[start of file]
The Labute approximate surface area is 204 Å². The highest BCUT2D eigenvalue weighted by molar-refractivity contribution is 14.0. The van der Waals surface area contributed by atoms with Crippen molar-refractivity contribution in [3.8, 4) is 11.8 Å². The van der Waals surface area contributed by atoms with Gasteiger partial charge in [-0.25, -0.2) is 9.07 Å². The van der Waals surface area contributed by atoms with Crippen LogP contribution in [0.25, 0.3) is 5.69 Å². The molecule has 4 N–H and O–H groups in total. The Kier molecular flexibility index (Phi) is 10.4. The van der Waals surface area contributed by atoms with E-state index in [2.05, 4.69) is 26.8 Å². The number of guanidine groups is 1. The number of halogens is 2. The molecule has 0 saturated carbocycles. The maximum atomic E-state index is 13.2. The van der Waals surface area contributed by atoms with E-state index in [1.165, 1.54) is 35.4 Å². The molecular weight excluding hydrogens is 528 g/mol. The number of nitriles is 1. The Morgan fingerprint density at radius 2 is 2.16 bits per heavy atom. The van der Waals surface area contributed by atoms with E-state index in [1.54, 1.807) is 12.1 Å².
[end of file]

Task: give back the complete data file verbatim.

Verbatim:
The Labute approximate surface area is 204 Å². The highest BCUT2D eigenvalue weighted by molar-refractivity contribution is 14.0. The van der Waals surface area contributed by atoms with Crippen molar-refractivity contribution in [3.8, 4) is 11.8 Å². The van der Waals surface area contributed by atoms with Gasteiger partial charge in [-0.25, -0.2) is 9.07 Å². The van der Waals surface area contributed by atoms with Crippen LogP contribution in [0.25, 0.3) is 5.69 Å². The molecule has 4 N–H and O–H groups in total. The Kier molecular flexibility index (Phi) is 10.4. The van der Waals surface area contributed by atoms with E-state index in [2.05, 4.69) is 26.8 Å². The number of guanidine groups is 1. The number of halogens is 2. The molecule has 0 saturated carbocycles. The maximum atomic E-state index is 13.2. The van der Waals surface area contributed by atoms with E-state index in [1.165, 1.54) is 35.4 Å². The molecular weight excluding hydrogens is 528 g/mol. The number of nitriles is 1. The Morgan fingerprint density at radius 2 is 2.16 bits per heavy atom. The van der Waals surface area contributed by atoms with E-state index in [1.54, 1.807) is 12.1 Å².